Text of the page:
It’s also worth knowing that the fortifications and augmentations for a character have a big impact on both a character’s combat ability and likelihood of being attacked. You aren’t going to take on someone who’s more than six combat points ahead from the outset! That would be stupid – unless you had a big play in mind… When a card is defeated they either lose their shield, or if they didn’t have one, they go into the victor’s trophy pile and they also gain one credit. The moment the attacker is defeated, the combat ends.
There’s almost an art form in how to execute the perfect attack. You don’t want to take out the biggest guy first, you’ll risk wasting the combat! But you also don’t want to risk flipping any abilities that trigger on a forced flip. That can just as easily ruin a plan. You’ve got to be clever about it, and part of that comes from both logistically knowing what’s probable with a die roll, and knowing the game. The more you play, the better you’ll be. Our scores got closer and closer every time we played!
Augmentations and Fortifications
Fortifications are easy to overlook, but have a crazy impact on the game. A faction card can have up to 12 fortification dice around them, three on each edge. These have values determined by a die roll when purchased. The fortifications only count for the player whose colour faction they are, and only three count at any one time – dependent on which direction you’re attacking. As powerful as these are, they are removed if a the character moves or is defeated. This forces you to balance hunkering down and making the most of an opportunity. If you can take someone down by using a gravity well you should. It would be pointless to allow your opponent more time just so you can stay fortified a little longer.
Augmentations, as mentioned, can only be acquired through market cards and flip abilities. A character can only have one augmentation but these stick with them when moved. These are determined by a card value. With incredible luck, you could immediately have a combat value of 21, without your base value and combat die roll. Sadly your Incredible Hulk moment is unlikely to happen, as probability is against you here. Plus, one gravity well means your fortifications would be lost! What’s interesting though is that you can augment your opponent’s cards to reduce their overall combat abilities. We found this to be the most amazing element of augmenting characters, as you often get augmentations when you’ve got a poorly situated character (it’s just how it ends up). Rather than waste the augmentation on them, you can augment your opponent to have some sort of chance against them!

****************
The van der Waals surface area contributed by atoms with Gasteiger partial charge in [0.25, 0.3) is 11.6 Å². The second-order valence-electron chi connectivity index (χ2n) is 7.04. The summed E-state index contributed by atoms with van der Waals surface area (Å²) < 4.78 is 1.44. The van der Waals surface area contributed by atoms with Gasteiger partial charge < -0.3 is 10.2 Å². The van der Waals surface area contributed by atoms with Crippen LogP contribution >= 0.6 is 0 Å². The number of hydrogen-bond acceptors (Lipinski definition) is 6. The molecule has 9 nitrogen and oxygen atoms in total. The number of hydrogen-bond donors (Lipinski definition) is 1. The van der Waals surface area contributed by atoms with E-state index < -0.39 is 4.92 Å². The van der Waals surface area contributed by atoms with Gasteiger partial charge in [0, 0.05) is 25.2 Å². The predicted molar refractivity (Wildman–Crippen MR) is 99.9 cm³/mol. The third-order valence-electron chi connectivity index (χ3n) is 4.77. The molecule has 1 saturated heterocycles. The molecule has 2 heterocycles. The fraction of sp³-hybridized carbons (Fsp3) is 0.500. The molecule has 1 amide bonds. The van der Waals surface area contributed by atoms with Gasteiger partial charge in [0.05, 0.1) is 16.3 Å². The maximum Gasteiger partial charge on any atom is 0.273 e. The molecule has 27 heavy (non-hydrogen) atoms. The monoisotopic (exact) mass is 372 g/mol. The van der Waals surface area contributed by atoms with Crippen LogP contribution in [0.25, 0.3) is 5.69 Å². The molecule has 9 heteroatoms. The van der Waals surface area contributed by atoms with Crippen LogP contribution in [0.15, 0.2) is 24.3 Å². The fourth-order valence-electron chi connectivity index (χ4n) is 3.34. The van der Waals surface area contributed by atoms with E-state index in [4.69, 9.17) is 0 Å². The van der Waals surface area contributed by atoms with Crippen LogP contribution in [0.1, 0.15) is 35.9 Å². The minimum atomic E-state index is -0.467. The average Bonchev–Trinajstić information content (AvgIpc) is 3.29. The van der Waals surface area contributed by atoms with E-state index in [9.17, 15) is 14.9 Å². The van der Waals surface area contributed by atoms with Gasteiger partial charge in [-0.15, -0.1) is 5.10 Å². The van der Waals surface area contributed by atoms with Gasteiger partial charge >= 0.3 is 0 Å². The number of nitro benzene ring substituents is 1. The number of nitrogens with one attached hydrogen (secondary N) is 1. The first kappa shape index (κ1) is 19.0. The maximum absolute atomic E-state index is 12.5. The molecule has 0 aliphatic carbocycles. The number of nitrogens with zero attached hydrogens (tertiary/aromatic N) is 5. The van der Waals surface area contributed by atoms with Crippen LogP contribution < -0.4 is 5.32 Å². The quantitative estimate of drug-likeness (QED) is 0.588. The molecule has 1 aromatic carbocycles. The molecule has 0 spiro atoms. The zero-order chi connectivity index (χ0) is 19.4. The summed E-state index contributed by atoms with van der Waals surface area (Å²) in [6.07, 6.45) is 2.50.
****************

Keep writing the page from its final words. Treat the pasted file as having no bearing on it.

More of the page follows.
Another huge deciding factor in any combat situation is a card’s flip or ongoing ability. Some even trigger when flipped in combat! Knowing which card is which and how it will impact the game can be make or break and is arguably one of the game’s most iconic elements. In example, I was playing and was stuck with limited space to play in. My opponent was using gravity wells left, right and centre to move my characters to a guaranteed death. This meant anytime I played a character somewhere beneficial to me, he’d move them so they were at a disadvantage! I had no opportunity to attack. Luckily, one of the faction’s characters I was using had a simple but contextually awesome ability! He couldn’t be moved. Boom! Immediately I was back in the game and able to make somewhat of a comeback!
Many flip abilities are set within a theme of which faction you’re playing as. As we said, it forces you to have a specific play style within the game and adopt to utilise the faction’s strengths. If you’re trying to go for quick wins with a steadier faction, you’ll likely waste many of your abilities. We can’t overstate how integral these are to making the faction play well. Knowing your cards and which circumstance they work in is just as important as the numbers on the die.
It was crazy how easily an opponent was toppled when they weren’t utilising a specific element. That’s not to say there’s an imbalance in play, the scores gradually came closer and closer together as games went into. This developing ability to win shows the game is always accessible, but the knowledge and tactics within aren’t. By playing, you develop your own knowledge of what’s available and how it’s best utilised. But seriously, don’t neglect the market!